Phase 1 (October 2008 - June 2009)

Project planning and case study formulation

Phase 1 (October 2008 - June 2009)

There has been significant progress in this project in the nine months from October 2008 to June 2009. The Achievements Timeline below shows several key early stages in the project have been completed, including four council-based workshops, two conference presentations (one oral and one poster), submission of a scientific paper to a peer-reviewed journal, and five project team meetings/workshops. Excellent relationships with the councils have been established, four climate/asset sensitivity matrices have been drafted and four case studies have been determined.

The case studies are closely aligned with three other FRST-funded projects: RiskScape (GNS and NIWA), Regional Climate Modelling (NIWA), and Climate Change and Community Resilience (VUW). The overall structure of the “Toolbox”, the principal output of the project, has been defined and is closely linked with the risk management approach described in the MfE Coastal Hazards and Climate Change Guidance Manual. A detailed project plan has been drafted for 2009/10 and 2010/11.

Project achievements timeline, 2008/09

Council-based workshops were held in Westport, Christchurch, Wellington and Auckland (an addition to the contracted case study locations). The workshops were well attended by council staff, councillors, infrastructure operators, and project personnel. The project goals and synergies with other FRST-funded projects were described to the attendees and then they were asked to report on current and planned climate-change related activities at council level. These were highly informative information transfer sessions. Climate¬/Asset sensitivity matrices were drafted at the workshops for all four locations. These matrices, and the fruitful discussions at and following the workshops together with an assessment of project resources, led to the choice of case studies (see below). This work represents the completion and achievement of Milestone 1 (Asset sensitivity to weather and climate) of the project, three months ahead of schedule.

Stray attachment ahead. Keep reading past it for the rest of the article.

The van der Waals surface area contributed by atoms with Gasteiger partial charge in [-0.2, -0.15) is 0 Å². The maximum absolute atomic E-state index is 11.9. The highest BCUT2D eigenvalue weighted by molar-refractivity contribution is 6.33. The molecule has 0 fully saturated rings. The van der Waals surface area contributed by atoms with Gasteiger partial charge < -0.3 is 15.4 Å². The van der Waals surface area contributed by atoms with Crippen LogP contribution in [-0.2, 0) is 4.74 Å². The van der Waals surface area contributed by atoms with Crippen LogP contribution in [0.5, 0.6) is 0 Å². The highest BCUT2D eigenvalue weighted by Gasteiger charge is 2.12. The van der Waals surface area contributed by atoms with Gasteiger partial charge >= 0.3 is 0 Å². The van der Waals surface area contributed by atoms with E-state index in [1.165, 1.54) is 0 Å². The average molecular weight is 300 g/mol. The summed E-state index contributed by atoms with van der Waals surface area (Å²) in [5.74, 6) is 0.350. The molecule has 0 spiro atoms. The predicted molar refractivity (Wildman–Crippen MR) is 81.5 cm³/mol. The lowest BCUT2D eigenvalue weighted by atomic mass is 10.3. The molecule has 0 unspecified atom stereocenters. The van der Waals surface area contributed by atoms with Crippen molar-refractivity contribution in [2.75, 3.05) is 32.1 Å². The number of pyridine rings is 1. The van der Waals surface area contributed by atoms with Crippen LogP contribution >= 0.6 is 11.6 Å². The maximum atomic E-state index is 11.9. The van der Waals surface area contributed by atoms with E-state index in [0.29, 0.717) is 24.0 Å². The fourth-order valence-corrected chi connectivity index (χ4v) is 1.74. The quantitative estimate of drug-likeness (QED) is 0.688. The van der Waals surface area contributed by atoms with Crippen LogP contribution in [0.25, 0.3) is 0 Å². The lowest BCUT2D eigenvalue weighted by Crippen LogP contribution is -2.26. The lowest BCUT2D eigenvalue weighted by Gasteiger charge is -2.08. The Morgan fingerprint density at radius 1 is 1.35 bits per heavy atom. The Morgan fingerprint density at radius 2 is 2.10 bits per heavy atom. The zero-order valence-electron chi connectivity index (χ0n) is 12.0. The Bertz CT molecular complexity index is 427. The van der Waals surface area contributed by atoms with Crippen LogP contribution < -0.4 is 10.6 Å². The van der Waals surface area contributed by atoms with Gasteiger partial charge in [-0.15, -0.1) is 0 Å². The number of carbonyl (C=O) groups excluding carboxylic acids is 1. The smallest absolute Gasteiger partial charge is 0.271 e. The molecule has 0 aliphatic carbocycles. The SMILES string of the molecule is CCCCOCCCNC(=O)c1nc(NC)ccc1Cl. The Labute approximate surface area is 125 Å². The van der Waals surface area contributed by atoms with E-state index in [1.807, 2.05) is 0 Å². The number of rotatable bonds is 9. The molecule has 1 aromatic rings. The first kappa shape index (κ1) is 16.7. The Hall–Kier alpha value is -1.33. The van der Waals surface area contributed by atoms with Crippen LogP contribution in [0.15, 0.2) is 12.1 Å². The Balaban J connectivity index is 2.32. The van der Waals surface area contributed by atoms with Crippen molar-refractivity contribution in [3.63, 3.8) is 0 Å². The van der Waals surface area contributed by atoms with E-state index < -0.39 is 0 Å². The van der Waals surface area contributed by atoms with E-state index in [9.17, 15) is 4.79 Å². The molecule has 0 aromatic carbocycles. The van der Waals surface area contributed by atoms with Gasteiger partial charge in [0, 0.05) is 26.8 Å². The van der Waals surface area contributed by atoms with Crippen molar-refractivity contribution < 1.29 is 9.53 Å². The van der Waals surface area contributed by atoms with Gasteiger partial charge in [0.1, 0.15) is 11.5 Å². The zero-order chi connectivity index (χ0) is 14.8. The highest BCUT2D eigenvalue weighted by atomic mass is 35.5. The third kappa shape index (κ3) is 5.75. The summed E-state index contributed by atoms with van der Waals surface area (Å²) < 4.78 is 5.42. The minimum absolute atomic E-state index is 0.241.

Significant progress has been made on Milestone 2, which involves updating the High Intensity Rainfall Design System (HIRDS) software to a new version (v3). The updated software can be used for any location in New Zealand and will be demonstrated in the Auckland case study, which will focus on heavy rainfall and the capability of the stormwater infrastructure, and in the Wellington case study which will focus on rainfall-induced landslides.

Significant progress has been made on Milestone 3, the rainfall-induced landslide model. This model will be demonstrated in the Wellington case study, which will look at changes to the landslide risk associated with climate change.

The proposed case studies are:


Model current and future flooding of the Buller River, taking into account high-tides, storm-tides and sea level rise; determine the resultant flood inundation in Westport; calculate the likely impacts on infrastructure and buildings in Westport using the RiskScape tool; apply a rapid cost/benefit analysis tool to assess impacts and adaptation options; and demonstrate a detailed cost/benefit analysis on a specific building.


Produce storm-tide and high-tide water levels for the Avon/Heathcote Estuary and superimpose sea level rise projections on these water levels; model episodic and permanent inundation along the inner part of the Brighton Spit and assess the impacts on vulnerable buildings and infrastructure using the RiskScape tool; model the likely inundation of future Heathcote floods, taking into account high-tides, storm-tides and sea level rise, and assess the impacts on vulnerable buildings and infrastructure using the RiskScape tool; apply a rapid cost/benefit analysis tool to assess impacts and adaptation options for the Avon/Heathcote Estuary region.


Model current and future rainfall-induced landslide susceptibility; model current and future water supply and demand for Wellington City; demonstrate the inclusion of urban growth scenarios in RiskScape; calculate the likely impacts of rainfall-induced landslides on vulnerable infrastructure and buildings in Wellington using the RiskScape tool; demonstrate an impacts evaluation tool (e.g. multi-criteria analysis).


Demonstrate current and planned usage of MfE climate change guidance material for stormwater infrastructure management by city councils; incorporate new multi-model (including regional climate model) climate change projections of heavy rainfall as probabilistic information into existing stormwater models; and review the Sustainable Cities philosophy for city-wide building stock and stormwater adaptation options in Auckland.